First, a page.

75. Empty
    • one year ago
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    \(\color{blue}{\text{Originally Posted by}}\) @wio Are you allowing non integer matrices? \(\color{blue}{\text{End of Quote}}\) No, I was just sorta adding a note for @UsukiDoll to add to her comment about 2x2 matrices and commutativity.

  76. Empty
    • one year ago
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    @ganeshie8 Hmmmm.... I don't know, I guess I'll just have to check them on matlab or something. All I have is the online compiler for it though. Weird.

  77. ganeshie8
    • one year ago
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    I'm trying to construct the solutions using the method in that mse post http://gyazo.com/31615b52acb858db5875d66eaec0d715

  78. anonymous
    • one year ago
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    I've been thinking of something... Note matrices like: \[ I = \begin{bmatrix} 1 \\ 2 \\ \vdots \\ n \end{bmatrix} \]Where the number represents the column which has a \(1\), and all else is \(0\). The shift matrix mentioned earlier is expressed as: \[ R = \begin{bmatrix} 2 \\ 3 \\ \vdots \\ n \\ 1 \end{bmatrix} = \begin{bmatrix} 1+1 \\ 2+1 \\ \vdots \\ n+1 \end{bmatrix} \]Obviously, when number is \(>n\), we just subtract \(n\) to get its actual value. This allows us to denote permutation matrices.

  79. anonymous
    • one year ago
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    I put \(R\) because it shifts right. We have shift left by doing \(R^{n-1} = L\). Notice that\[ R^k = \begin{bmatrix} 1+k \\ 2+k \\ \vdots \\ n+ k \end{bmatrix} \]

  80. Empty
    • one year ago
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    I see, essentially we're cycling through with these matrices.

  81. anonymous
    • one year ago
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    We can have a swapping matrix, which always swaps the \(k\)th row with the \(1\)st row: \[ S_{k} = \begin{bmatrix} k \\ 2 \\ \vdots \\k-1 \\ 1 \\ \vdots \\ n \end{bmatrix} \]We can swap the \(k\)th row with the \(j\)th row by using \(S_kS_jS_k\).

  82. anonymous
    • one year ago
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    It turns our that \(R = S_2S_3\dots S_n\).

  83. anonymous
    • one year ago
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    So we need to find a permutation that takes 3 cycles to return the the identity

  84. Empty
    • one year ago
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    Well we can represent every permutation matrix by permuting those columns of the identity matrix, so as long as we have an nxn matrix we can shift the elements to make the permutation matrix that cycles by 1. Since it's the permutation matrix on n elements, we know its n power will be the identity. It's weird and fascinating because permuting the permutation matrix is the permutation we are doing simultaneously. I find it to be amazing when I learned this.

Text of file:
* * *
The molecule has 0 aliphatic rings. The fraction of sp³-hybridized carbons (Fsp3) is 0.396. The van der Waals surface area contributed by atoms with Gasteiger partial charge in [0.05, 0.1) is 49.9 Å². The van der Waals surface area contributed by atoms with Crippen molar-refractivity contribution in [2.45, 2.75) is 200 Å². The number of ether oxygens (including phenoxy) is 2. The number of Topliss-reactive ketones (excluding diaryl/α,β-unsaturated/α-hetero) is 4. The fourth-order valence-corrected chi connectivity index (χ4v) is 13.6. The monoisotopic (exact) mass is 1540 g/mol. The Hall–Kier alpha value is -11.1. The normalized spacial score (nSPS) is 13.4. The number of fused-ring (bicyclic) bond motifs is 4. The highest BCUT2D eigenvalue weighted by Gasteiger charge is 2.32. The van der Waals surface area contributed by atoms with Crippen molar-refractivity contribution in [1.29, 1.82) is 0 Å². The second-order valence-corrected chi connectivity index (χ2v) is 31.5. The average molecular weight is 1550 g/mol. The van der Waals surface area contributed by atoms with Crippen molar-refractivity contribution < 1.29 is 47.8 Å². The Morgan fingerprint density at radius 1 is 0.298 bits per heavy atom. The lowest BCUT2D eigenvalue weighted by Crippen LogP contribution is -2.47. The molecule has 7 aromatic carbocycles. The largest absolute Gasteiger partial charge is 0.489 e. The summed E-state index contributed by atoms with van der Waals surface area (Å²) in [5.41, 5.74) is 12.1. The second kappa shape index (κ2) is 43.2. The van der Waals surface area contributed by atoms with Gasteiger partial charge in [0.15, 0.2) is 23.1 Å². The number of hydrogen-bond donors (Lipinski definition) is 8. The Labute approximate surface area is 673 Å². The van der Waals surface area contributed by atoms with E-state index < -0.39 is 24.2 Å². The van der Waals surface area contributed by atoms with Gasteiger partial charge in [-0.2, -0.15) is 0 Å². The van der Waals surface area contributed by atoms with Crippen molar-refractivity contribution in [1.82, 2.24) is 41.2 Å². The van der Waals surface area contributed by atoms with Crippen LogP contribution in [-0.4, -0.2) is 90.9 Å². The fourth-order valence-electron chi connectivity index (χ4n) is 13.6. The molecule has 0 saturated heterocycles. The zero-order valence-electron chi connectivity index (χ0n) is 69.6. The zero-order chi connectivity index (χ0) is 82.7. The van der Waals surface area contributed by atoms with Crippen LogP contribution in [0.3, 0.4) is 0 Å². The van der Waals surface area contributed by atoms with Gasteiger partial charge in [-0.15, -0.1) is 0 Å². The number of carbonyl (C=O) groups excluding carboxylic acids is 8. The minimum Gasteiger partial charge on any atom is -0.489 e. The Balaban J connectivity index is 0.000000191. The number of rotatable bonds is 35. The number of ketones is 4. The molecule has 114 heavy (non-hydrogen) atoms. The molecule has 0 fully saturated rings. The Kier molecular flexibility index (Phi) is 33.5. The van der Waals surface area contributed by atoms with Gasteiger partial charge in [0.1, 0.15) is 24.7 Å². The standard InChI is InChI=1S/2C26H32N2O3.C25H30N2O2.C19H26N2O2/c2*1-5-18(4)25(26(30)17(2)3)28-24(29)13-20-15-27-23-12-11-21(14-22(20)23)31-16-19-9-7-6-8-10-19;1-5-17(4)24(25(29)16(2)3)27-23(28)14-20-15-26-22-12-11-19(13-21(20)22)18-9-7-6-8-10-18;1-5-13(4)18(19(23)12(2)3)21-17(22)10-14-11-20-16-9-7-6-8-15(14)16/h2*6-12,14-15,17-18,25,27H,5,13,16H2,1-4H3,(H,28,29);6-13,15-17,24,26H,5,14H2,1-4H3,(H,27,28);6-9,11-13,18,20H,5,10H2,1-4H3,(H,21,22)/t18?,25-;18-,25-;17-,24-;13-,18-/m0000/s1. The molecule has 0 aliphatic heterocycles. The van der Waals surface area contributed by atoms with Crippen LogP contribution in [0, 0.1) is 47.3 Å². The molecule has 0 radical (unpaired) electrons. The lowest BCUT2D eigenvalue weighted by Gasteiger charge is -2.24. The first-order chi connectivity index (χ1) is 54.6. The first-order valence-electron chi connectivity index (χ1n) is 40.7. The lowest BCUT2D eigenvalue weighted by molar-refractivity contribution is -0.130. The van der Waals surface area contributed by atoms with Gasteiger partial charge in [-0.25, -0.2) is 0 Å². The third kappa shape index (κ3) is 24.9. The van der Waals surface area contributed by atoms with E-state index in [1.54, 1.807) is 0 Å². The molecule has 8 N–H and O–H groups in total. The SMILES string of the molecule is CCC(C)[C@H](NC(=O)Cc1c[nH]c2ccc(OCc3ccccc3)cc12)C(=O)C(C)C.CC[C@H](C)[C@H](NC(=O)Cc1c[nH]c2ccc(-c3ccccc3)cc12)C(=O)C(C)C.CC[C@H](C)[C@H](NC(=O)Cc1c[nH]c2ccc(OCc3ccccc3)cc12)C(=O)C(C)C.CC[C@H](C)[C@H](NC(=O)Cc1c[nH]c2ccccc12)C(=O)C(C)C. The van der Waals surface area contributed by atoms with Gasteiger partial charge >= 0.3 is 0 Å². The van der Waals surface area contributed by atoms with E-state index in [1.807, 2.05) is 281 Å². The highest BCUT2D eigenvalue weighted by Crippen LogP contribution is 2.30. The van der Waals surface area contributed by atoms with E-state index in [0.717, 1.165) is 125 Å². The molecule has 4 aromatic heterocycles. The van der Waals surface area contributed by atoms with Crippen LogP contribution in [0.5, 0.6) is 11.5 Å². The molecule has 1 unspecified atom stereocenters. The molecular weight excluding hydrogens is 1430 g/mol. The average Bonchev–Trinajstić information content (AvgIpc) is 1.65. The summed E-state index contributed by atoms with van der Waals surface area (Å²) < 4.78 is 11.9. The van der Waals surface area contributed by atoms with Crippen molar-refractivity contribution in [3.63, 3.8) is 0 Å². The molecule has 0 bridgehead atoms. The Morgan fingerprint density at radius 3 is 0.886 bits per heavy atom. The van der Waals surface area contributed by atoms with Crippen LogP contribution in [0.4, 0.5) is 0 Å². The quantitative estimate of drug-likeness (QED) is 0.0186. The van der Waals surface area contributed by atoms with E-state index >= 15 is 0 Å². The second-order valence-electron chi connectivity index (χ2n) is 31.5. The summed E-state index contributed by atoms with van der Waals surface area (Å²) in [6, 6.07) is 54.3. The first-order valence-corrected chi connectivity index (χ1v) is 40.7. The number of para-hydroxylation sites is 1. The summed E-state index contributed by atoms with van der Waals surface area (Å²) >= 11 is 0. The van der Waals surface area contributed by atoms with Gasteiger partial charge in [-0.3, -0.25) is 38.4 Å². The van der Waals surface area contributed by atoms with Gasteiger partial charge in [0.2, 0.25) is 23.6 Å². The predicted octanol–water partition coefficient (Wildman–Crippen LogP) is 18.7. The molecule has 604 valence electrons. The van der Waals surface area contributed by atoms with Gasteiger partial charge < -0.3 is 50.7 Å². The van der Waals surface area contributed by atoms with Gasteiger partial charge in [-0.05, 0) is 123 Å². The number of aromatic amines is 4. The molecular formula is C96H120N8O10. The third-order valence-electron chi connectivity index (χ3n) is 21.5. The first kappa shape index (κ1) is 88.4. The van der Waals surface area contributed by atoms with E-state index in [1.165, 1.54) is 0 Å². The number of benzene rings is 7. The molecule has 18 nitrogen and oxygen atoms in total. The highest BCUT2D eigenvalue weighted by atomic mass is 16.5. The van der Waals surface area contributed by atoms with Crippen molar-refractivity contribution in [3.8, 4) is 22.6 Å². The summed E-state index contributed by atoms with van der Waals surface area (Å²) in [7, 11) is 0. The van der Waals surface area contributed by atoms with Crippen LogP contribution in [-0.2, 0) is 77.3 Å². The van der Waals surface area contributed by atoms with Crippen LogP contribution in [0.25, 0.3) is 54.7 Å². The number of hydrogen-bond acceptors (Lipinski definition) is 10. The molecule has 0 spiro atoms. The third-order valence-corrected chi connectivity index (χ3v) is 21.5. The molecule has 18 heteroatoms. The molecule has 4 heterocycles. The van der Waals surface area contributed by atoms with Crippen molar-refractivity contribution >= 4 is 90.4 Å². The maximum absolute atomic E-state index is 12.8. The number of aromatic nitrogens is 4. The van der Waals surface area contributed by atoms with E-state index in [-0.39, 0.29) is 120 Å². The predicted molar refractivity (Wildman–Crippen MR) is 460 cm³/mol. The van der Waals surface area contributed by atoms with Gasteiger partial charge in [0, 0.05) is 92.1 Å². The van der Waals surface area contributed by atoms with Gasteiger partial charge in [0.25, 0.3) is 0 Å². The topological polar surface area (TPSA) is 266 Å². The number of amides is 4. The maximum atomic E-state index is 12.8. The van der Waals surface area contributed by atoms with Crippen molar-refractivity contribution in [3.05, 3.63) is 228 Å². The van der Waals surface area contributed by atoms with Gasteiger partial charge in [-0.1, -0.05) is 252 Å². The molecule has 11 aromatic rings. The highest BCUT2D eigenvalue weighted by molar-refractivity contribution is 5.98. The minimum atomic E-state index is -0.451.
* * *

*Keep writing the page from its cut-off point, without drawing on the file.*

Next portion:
85. anonymous
    • one year ago
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    The nice thing about these swap matrices is that it doesn't matter how large the matrix is. We can just ignore the larger dimensions and focus on the top row.

  86. anonymous
    • one year ago
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    So, for example \((S_2)^2 = I\), where as \((S_2S_3)^3 = (S_3S_2)(S_2S_3)=I \)

  87. anonymous
    • one year ago
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    And I believe that \((S_2S_3\ldots S_m)^m = I\).

  88. anonymous
    • one year ago
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    You are basically making a shift matrix out of the first m rows, remaining the rest as is.

  89. Empty
    • one year ago
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    I see so m<n and all of these are really nxn matrices?

  90. anonymous
    • one year ago
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    \[ m\leq n \]

  91. Empty
    • one year ago
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    Ahhh ok, right of course

  92. anonymous
    • one year ago
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    However, permuting this around, I'm not sure what happens with non-one values.

  93. anonymous
    • one year ago
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    Suppose we have \(k^m = p\). Then we can use a matrix of this form: \[ \begin{bmatrix} A_{m,p} & 0 \\ 0 & kI_{n-m} \end{bmatrix}^m =\begin{bmatrix} pI_{m} & 0 \\ 0 & pI_{n-m} \end{bmatrix}= pI \]

  94. Empty
    • one year ago
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    I'm pretty confident that a permutation matrix that has within it an m-cycle will equal the identity matrix when raised to the mth power.

  95. anonymous
    • one year ago
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    Now, for a \(2\times 2\) matrix, we have a problem. It's only going to have have 2-cycle permutations. So we won't be able to find one for odd cases.

  96. anonymous
    • one year ago
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    So far we have \(m\leq n\) and \(2 | m\) as conditions.

  97. Empty
    • one year ago
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    A small example of the intuition I have when thinking of raising a 6x6 matrix with a 4-cycle to the 4th power: |dw:1436091055012:dw|